Lamentation by CJ Sansom

When I heard the exciting news that there was a new Shardlake novel – Tombland – coming in October, I remembered that I still needed to read Lamentation, the sixth book in the series, so I put it on my 20 Books of Summer list to ensure that I would read it sooner rather than later and be up to date in time for the new one.

Lamentation is set in London in 1546, about a year after the previous novel, Heartstone, ended. Henry VIII is in poor health and although it is treason to predict the death of a king, it is obvious to everyone who sees him that he can’t have much longer to live. Having broken away from the Roman Catholic Church several years earlier, it now seems that Henry is slowly moving England back towards Rome. A power struggle is taking place at court between the religious traditionalists and the reformers, while those suspected of heresy are being hunted down, tortured and burned at the stake. Even the Queen herself – Henry’s sixth wife, Catherine Parr – is not above suspicion, and when a book she has written on the subject of her faith, titled The Lamentation of a Sinner, is stolen, she knows her life could be at risk.

Our narrator, the lawyer Matthew Shardlake, has worked for the Queen before, and it is to Shardlake that she turns again to ask for assistance in finding the missing book. Despite having vowed to stay out of politics following the events of Heartstone, Matthew can’t resist a request from his Queen, but when the first page of the manuscript is found clutched in the hand of a murdered printer, the danger involved in the mission becomes clear.

I’ve enjoyed all of the Shardlake novels, but I think this is one of the best in the series. It’s a long book, with over six hundred pages, but at no point does it ever start to feel slow or repetitive. The plot is complex and does require some concentration – it’s important to try to remember the religious and political backgrounds of various characters and which are allies and which are rivals, especially as various groups of suspects begin to emerge – but in my case I was so absorbed in the story my concentration never wavered for a moment anyway. I always find Sansom’s portrayal of Tudor England very immersive; he manages to make the history of the period easy to understand, but without simplifying things too much, and shows us how the decisions made by those in power affect the lives of ordinary people who are just trying to survive from day to day.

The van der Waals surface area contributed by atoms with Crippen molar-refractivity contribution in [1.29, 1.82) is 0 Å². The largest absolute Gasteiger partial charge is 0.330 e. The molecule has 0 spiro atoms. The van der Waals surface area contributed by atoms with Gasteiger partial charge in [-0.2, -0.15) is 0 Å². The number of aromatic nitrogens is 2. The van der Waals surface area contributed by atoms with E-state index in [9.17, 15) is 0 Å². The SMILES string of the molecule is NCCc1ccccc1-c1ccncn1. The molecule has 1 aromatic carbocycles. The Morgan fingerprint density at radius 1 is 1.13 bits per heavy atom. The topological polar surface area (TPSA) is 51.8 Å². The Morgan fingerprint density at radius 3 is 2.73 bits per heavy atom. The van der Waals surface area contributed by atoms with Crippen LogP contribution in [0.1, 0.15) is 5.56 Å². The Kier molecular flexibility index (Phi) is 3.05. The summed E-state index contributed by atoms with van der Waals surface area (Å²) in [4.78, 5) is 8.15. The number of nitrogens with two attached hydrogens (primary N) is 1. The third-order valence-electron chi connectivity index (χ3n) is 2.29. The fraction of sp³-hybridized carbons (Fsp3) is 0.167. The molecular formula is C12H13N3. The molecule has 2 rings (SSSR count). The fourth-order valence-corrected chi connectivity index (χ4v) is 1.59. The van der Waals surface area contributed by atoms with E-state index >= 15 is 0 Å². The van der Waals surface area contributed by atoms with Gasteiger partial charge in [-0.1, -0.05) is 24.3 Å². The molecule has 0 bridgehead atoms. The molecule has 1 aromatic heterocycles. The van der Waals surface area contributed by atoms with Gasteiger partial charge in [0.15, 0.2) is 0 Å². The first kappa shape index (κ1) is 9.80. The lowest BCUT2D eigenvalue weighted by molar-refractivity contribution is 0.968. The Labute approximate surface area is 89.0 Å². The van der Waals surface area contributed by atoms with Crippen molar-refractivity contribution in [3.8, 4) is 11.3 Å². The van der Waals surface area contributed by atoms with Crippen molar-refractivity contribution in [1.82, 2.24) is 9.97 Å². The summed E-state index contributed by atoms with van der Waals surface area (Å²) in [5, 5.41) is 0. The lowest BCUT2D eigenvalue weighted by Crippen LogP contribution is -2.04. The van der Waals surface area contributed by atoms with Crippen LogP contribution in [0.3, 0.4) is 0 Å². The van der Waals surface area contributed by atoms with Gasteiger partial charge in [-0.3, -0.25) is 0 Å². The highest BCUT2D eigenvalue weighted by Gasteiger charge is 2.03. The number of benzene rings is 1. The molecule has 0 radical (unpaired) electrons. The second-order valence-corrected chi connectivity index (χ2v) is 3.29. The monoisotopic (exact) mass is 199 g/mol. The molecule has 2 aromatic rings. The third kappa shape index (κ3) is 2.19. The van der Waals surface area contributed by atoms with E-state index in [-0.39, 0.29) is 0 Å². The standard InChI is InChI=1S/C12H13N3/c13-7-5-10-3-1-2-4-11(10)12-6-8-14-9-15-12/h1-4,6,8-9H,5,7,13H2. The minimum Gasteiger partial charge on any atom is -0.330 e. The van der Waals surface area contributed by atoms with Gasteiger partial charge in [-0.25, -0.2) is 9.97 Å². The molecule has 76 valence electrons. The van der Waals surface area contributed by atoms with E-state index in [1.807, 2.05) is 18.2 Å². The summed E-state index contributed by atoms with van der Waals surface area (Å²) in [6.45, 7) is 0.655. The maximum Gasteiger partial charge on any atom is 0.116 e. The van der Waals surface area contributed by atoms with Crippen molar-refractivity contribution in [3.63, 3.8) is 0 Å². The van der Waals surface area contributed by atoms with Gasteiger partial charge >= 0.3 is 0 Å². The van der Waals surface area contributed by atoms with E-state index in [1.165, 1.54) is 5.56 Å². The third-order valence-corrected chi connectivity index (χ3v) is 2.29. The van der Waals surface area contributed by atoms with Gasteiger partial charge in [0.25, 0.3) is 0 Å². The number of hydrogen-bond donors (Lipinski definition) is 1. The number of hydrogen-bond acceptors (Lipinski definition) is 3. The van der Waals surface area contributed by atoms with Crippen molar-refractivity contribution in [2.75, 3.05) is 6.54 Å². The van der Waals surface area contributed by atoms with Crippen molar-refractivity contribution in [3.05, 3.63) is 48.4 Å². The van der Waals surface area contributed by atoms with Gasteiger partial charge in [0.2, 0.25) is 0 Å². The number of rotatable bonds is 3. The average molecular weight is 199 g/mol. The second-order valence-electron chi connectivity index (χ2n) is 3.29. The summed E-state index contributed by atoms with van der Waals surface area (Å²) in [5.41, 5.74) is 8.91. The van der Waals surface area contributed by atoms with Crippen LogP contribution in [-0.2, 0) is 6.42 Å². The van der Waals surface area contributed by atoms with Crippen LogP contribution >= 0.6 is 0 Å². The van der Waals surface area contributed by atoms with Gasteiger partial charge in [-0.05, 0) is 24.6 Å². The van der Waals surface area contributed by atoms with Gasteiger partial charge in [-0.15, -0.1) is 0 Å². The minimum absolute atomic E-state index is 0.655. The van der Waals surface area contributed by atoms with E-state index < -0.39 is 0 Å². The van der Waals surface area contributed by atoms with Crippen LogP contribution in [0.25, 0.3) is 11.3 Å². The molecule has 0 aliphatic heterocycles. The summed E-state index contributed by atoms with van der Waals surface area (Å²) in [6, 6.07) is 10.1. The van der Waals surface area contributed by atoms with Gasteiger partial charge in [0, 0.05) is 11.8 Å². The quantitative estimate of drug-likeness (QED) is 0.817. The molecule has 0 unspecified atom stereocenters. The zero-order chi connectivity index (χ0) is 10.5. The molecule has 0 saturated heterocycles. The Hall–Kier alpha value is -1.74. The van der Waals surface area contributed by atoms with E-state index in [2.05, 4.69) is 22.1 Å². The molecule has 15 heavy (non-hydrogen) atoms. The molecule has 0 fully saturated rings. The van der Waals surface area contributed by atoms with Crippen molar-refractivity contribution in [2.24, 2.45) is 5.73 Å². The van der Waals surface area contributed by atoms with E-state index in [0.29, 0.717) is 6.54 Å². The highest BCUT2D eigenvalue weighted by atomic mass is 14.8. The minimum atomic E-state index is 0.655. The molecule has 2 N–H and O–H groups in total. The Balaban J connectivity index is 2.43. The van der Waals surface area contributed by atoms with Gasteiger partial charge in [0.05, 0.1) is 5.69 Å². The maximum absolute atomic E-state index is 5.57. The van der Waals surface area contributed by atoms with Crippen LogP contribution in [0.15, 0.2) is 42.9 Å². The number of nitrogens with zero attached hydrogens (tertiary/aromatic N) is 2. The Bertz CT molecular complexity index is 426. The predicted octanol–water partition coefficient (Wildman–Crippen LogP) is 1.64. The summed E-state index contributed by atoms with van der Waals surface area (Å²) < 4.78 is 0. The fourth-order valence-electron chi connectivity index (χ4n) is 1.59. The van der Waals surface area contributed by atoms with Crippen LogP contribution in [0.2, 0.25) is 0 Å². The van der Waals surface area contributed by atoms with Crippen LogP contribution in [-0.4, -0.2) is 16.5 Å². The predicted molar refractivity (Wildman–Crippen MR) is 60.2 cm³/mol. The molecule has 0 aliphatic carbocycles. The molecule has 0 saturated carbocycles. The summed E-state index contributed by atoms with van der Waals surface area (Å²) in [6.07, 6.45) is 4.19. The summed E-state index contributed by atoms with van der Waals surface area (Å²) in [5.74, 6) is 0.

As well as the search for Catherine’s stolen book, there is also a secondary mystery taking place in which Shardlake is representing a client who is locked in a feud with her brother over the wording of their mother’s will. Most of the Shardlake novels have multiple storylines and sometimes they feel a bit unconnected, but everything in this book comes together very effectively. The two feuding siblings are on opposite sides of the religious divide and this eventually has implications for Matthew.

Of course, Matthew doesn’t have to deal with all of this alone. His friend and legal assistant, Jack Barak, is there for him as usual and always ready for an adventure – although with Jack’s wife expecting another baby, Matthew is reluctant to let him get involved. He also has a new assistant – Nicholas Overton, a young man who has been sent to London to study law – and over the course of the novel he comes to value Nicholas’s courage and loyalty. Another old friend, the doctor and former monk, Guy, is back too, but their friendship is put under strain by Guy’s disapproval of Matthew’s mission and the very different religious views they each have. Nobody, including Shardlake, ever comes out of a Shardlake novel entirely unscathed and this is why, although it would be possible to treat the books as standalones, I still recommend reading the series in order. That way, you’ll be able to watch the characters develop and see how the things that happen in one book affect their lives in the next.